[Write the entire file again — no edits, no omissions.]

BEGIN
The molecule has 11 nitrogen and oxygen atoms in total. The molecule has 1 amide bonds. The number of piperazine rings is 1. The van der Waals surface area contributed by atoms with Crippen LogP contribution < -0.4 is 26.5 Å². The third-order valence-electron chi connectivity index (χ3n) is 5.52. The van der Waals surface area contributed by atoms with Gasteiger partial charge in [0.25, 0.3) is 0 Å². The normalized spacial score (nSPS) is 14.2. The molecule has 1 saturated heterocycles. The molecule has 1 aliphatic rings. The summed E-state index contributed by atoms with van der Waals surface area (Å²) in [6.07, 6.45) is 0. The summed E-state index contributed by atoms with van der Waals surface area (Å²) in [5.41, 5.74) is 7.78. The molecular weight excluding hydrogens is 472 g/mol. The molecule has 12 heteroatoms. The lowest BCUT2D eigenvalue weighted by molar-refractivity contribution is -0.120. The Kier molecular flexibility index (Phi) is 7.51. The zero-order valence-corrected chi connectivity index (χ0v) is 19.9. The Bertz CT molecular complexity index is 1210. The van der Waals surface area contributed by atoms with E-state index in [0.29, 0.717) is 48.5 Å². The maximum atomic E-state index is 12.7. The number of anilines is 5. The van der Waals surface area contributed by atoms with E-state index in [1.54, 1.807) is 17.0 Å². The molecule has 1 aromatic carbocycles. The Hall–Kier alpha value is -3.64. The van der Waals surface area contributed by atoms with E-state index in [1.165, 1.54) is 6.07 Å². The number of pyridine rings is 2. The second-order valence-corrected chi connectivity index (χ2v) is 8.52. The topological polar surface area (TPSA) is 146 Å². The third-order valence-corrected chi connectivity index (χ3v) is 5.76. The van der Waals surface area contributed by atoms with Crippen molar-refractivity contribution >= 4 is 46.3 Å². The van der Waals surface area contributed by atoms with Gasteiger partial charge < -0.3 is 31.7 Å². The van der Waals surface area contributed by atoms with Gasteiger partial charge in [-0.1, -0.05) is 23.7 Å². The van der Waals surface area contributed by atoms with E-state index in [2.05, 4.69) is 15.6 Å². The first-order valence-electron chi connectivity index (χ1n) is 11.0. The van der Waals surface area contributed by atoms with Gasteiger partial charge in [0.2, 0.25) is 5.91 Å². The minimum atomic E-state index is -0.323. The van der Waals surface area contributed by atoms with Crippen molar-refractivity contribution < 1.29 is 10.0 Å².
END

The molecule has 11 nitrogen and oxygen atoms in total. The molecule has 1 amide bonds. The number of piperazine rings is 1. The van der Waals surface area contributed by atoms with Crippen LogP contribution < -0.4 is 26.5 Å². The third-order valence-electron chi connectivity index (χ3n) is 5.52. The van der Waals surface area contributed by atoms with Gasteiger partial charge in [0.25, 0.3) is 0 Å². The normalized spacial score (nSPS) is 14.2. The molecule has 1 saturated heterocycles. The molecule has 1 aliphatic rings. The summed E-state index contributed by atoms with van der Waals surface area (Å²) in [6.07, 6.45) is 0. The summed E-state index contributed by atoms with van der Waals surface area (Å²) in [5.41, 5.74) is 7.78. The molecular weight excluding hydrogens is 472 g/mol. The molecule has 12 heteroatoms. The lowest BCUT2D eigenvalue weighted by molar-refractivity contribution is -0.120. The Kier molecular flexibility index (Phi) is 7.51. The zero-order valence-corrected chi connectivity index (χ0v) is 19.9. The Bertz CT molecular complexity index is 1210. The van der Waals surface area contributed by atoms with E-state index in [0.29, 0.717) is 48.5 Å². The maximum atomic E-state index is 12.7. The number of anilines is 5. The van der Waals surface area contributed by atoms with E-state index in [1.54, 1.807) is 17.0 Å². The molecule has 1 aromatic carbocycles. The Hall–Kier alpha value is -3.64. The van der Waals surface area contributed by atoms with E-state index in [1.165, 1.54) is 6.07 Å². The number of pyridine rings is 2. The second-order valence-corrected chi connectivity index (χ2v) is 8.52. The topological polar surface area (TPSA) is 146 Å². The third-order valence-corrected chi connectivity index (χ3v) is 5.76. The van der Waals surface area contributed by atoms with Crippen molar-refractivity contribution >= 4 is 46.3 Å². The van der Waals surface area contributed by atoms with Gasteiger partial charge < -0.3 is 31.7 Å². The van der Waals surface area contributed by atoms with Gasteiger partial charge in [-0.1, -0.05) is 23.7 Å². The van der Waals surface area contributed by atoms with E-state index in [2.05, 4.69) is 15.6 Å². The first-order valence-electron chi connectivity index (χ1n) is 11.0. The van der Waals surface area contributed by atoms with Gasteiger partial charge in [0.2, 0.25) is 5.91 Å². The minimum atomic E-state index is -0.323. The van der Waals surface area contributed by atoms with Crippen molar-refractivity contribution < 1.29 is 10.0 Å².